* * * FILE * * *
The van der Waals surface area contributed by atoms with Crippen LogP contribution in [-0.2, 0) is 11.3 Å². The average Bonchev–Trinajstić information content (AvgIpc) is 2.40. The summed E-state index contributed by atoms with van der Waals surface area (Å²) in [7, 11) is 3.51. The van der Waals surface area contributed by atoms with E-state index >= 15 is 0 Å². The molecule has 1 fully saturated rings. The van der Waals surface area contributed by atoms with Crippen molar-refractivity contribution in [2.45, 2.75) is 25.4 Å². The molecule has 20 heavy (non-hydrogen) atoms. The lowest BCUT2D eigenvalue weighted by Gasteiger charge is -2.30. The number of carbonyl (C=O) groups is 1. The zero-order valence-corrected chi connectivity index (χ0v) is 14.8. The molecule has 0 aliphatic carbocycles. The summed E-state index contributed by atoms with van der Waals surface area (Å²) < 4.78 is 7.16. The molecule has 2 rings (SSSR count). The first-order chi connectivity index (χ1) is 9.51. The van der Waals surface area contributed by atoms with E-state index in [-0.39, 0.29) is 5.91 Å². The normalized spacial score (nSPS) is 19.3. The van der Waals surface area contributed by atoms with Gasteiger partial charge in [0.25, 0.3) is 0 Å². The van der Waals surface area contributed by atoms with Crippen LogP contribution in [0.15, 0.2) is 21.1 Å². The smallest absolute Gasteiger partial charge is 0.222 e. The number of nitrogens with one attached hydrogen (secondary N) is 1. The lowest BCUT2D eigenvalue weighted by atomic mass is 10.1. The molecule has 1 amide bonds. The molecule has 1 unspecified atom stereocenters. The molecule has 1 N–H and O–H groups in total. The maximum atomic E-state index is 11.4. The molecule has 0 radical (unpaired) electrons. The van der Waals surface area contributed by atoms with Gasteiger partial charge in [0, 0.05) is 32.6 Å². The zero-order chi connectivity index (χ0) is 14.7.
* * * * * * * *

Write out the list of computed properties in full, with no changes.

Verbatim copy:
The van der Waals surface area contributed by atoms with Crippen LogP contribution in [-0.2, 0) is 11.3 Å². The average Bonchev–Trinajstić information content (AvgIpc) is 2.40. The summed E-state index contributed by atoms with van der Waals surface area (Å²) in [7, 11) is 3.51. The van der Waals surface area contributed by atoms with E-state index >= 15 is 0 Å². The molecule has 1 fully saturated rings. The van der Waals surface area contributed by atoms with Crippen molar-refractivity contribution in [2.45, 2.75) is 25.4 Å². The molecule has 20 heavy (non-hydrogen) atoms. The lowest BCUT2D eigenvalue weighted by Gasteiger charge is -2.30. The number of carbonyl (C=O) groups is 1. The zero-order valence-corrected chi connectivity index (χ0v) is 14.8. The molecule has 0 aliphatic carbocycles. The summed E-state index contributed by atoms with van der Waals surface area (Å²) < 4.78 is 7.16. The molecule has 2 rings (SSSR count). The first-order chi connectivity index (χ1) is 9.51. The van der Waals surface area contributed by atoms with E-state index in [-0.39, 0.29) is 5.91 Å². The normalized spacial score (nSPS) is 19.3. The van der Waals surface area contributed by atoms with Gasteiger partial charge in [0.25, 0.3) is 0 Å². The van der Waals surface area contributed by atoms with Crippen LogP contribution in [0.15, 0.2) is 21.1 Å². The smallest absolute Gasteiger partial charge is 0.222 e. The number of nitrogens with one attached hydrogen (secondary N) is 1. The lowest BCUT2D eigenvalue weighted by atomic mass is 10.1. The molecule has 1 amide bonds. The molecule has 1 unspecified atom stereocenters. The molecule has 1 N–H and O–H groups in total. The maximum atomic E-state index is 11.4. The molecule has 0 radical (unpaired) electrons. The van der Waals surface area contributed by atoms with Gasteiger partial charge in [0, 0.05) is 32.6 Å². The zero-order chi connectivity index (χ0) is 14.7.